Letters to the Editor: An eviction apocalypse looms for California, but not in L.A. Here’s why

Protesters hold signs reading "Housing is a human right" and "End rent now" at an anti-eviction protest in Valley Village
Demonstrators participate in a housing rights and anti-eviction protest in Valley Village on May 5.
(Myung J. Chun / Los Angeles Times)

To the editor: I agree with columnist Erika D. Smith about the desperate need to prevent more renters in California from being evicted, but she omitted one very important fact for Angelenos: The Judicial Council of California’s vote to end its emergency rules on eviction on Sept. 1 does not impact the city’s COVID-19 tenant protection ordinances.

Earlier this spring, the Los Angeles City Council adopted ordinances that prevent landlords from evicting tenants during the local emergency period if loss of income is attributed to COVID-19, as long as the tenant notifies the landlord in writing each month. Our ordinance also prohibits “no fault” evictions.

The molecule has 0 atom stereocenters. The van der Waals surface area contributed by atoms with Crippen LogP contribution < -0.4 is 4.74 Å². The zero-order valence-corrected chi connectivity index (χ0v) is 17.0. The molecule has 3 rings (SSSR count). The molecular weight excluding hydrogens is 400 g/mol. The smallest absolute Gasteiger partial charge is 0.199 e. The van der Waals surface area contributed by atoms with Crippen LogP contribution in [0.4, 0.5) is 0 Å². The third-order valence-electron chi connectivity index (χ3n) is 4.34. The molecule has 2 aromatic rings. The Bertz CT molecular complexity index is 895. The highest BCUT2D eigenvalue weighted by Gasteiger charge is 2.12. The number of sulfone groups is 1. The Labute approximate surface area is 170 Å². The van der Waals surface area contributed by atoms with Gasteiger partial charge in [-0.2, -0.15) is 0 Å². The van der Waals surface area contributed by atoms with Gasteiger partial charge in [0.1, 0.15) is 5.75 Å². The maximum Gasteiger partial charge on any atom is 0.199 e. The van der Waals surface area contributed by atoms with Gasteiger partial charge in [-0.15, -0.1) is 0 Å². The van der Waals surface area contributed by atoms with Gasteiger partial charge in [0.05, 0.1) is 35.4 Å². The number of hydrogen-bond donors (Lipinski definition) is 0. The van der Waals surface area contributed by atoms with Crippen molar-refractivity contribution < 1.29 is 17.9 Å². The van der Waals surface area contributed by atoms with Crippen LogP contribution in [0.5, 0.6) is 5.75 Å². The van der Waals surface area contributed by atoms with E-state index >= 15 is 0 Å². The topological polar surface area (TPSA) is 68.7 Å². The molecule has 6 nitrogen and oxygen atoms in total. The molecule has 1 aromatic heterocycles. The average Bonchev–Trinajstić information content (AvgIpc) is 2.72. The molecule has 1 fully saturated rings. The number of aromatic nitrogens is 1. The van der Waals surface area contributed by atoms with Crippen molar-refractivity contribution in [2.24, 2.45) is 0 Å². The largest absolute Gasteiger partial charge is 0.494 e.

This and other protections will be in place after Sept. 1. The city of Los Angeles has enacted some of the strongest renter protections in the state, and they will remain in place until the local emergency order is lifted.


The state can and should take action too. In fact, the last bill standing in Sacramento, Assembly Bill 1436, introduced by Assemblyman David Chiu (D-San Francisco), is modeled after action taken by the Los Angeles City Council.

In the meantime, we will continue exploring all options at the city level while we push for comprehensive relief at the state and federal level.

Mitch O’Farrell, Los Angeles

The writer is a member of the Los Angeles City Council.


To the editor: For the record, landlords like me, a senior living on rental income, have gotten absolutely nothing out of state’s temporary moratorium on evictions, so why is it time “choose the renters”?

Is it the supermarket’s duty to feed people for free during the pandemic? Of course not, and it should not be the landlord’s duty to house the needy for free either. It is the role of government and not private property owners to take care of citizens who have had their income affected by COVID-19.


Meanwhile, the city of Los Angeles’ protections are so loosely written that they have enabled the hustlers and cheats among us to simply stop paying rent regardless of their situation.

Richard Klug, Los Angeles